Emergency medical services deputy chief says goodbye to Grand County
After moving away for just over a year, Allen Pulliam came back to Grand County in the late 1980s. Pulliam grew up in the county — his family moved here when he was 5 years old. He said he always wanted to be a cowboy, so before moving to Arizona, he worked as a ranch hand.
Pulliam faced financial trouble as he cared for his family, though. He said he could not afford to raise his kids on a ranch hand’s salary.
“We went to Walmart, and I didn’t have enough room on a credit card to buy my oldest son a pair of tennis shoes,” Pulliam said. “I just realized that I had to do something else.”
An opportunity arose in Arizona, where Pulliam could work for his father-in-law’s backhoe business. A few months into that job, demand for backhoe services fell, and Pulliam found himself on unemployment.
“It was one of the hardest times in my entire life,” Pulliam said. “I’d never not worked. I mean, even growing up through school, we always had summer jobs.”
While in Arizona, Pulliam started volunteering with a local fire station, where he first became certified as an EMT. Pulliam, now a pastor at a church in Kremmling, said God called him back to Grand County. He started volunteering with the county emergency medical services and six months later had a full-time position.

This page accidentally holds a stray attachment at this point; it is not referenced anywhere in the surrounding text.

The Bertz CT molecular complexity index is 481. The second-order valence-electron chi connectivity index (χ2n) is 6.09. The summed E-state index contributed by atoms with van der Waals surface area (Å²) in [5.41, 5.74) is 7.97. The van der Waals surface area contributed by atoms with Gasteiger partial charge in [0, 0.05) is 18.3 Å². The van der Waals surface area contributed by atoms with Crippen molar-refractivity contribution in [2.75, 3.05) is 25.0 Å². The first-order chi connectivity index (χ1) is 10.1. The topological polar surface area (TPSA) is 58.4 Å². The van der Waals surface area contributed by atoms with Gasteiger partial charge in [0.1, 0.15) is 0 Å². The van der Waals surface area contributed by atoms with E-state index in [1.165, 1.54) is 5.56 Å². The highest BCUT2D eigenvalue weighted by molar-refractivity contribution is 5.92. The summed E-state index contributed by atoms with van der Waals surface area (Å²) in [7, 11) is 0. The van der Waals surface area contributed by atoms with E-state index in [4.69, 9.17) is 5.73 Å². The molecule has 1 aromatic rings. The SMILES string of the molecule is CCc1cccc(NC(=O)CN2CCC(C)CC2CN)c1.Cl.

Thirty-three years later, Pulliam will retire Sept. 8. He said he does not do as much field work as deputy chief as he did earlier in his career, but he still gets to experience his favorite part of the job: the people.
“As I’ve gotten off of the street a little bit more, the focus has probably shifted more towards my staff or the people that I work with, and caring for them,” Pulliam said. “Caring for people is probably going to be one of the biggest things that I’m missing.”
When discussing his reasoning for retiring, Pulliam said he feels like EMS has changed in ways that make it harder for him to work in the field at his age. He said Colorado and Grand County have changed since he was growing up as well.
“It’s just not the place that I want to finish my years in,” Pulliam said. “We’re also going to a place where the climate is a little milder, the elevation is definitely lower, and I’m looking forward to that part of it as well.”
Pulliam is referencing northern Montana, where he and his wife bought some property and built a house. He said they had looked at property in the area before because two of their children live in the state.
“(It is) just about an hour or so from our daughter, about six hours from our son,” Pulliam said. “Kind of a rural area, somewhat undiscovered yet, although they’re starting to see growth as well. Definitely more conservative and more laid back and just a better climate.”
Austin Wingate, a shift captain at Grand County EMS, will take Pulliam’s place once he retires. Pulliam said his time serving the residents and visitors of Grand County has been an honor and privilege.
“I have been greatly blessed by that opportunity, and just really appreciate this whole career,” Pulliam said. “It’s more about the people than it is about me.”
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